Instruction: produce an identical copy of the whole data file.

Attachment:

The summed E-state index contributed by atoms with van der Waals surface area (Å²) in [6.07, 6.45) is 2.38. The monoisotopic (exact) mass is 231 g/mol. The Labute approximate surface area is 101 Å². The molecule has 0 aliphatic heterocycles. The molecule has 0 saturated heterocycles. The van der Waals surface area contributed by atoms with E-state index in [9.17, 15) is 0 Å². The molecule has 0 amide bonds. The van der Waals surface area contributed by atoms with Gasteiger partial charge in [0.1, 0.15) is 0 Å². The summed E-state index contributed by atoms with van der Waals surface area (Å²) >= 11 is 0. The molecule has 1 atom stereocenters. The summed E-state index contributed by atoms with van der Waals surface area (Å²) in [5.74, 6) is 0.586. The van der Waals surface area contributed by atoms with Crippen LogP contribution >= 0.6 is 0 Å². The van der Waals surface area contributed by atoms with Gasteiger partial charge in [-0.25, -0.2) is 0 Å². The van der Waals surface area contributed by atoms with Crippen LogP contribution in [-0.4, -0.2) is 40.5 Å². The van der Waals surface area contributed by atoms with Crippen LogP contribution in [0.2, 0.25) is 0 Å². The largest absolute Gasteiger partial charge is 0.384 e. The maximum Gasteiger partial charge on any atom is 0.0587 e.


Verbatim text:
The summed E-state index contributed by atoms with van der Waals surface area (Å²) in [6.07, 6.45) is 2.38. The monoisotopic (exact) mass is 231 g/mol. The Labute approximate surface area is 101 Å². The molecule has 0 aliphatic heterocycles. The molecule has 0 saturated heterocycles. The van der Waals surface area contributed by atoms with E-state index in [9.17, 15) is 0 Å². The molecule has 0 amide bonds. The van der Waals surface area contributed by atoms with Gasteiger partial charge in [0.1, 0.15) is 0 Å². The summed E-state index contributed by atoms with van der Waals surface area (Å²) >= 11 is 0. The molecule has 1 atom stereocenters. The summed E-state index contributed by atoms with van der Waals surface area (Å²) in [5.74, 6) is 0.586. The van der Waals surface area contributed by atoms with Crippen LogP contribution >= 0.6 is 0 Å². The van der Waals surface area contributed by atoms with Gasteiger partial charge in [-0.25, -0.2) is 0 Å². The van der Waals surface area contributed by atoms with Crippen LogP contribution in [-0.4, -0.2) is 40.5 Å². The van der Waals surface area contributed by atoms with Crippen LogP contribution in [0.2, 0.25) is 0 Å². The largest absolute Gasteiger partial charge is 0.384 e. The maximum Gasteiger partial charge on any atom is 0.0587 e.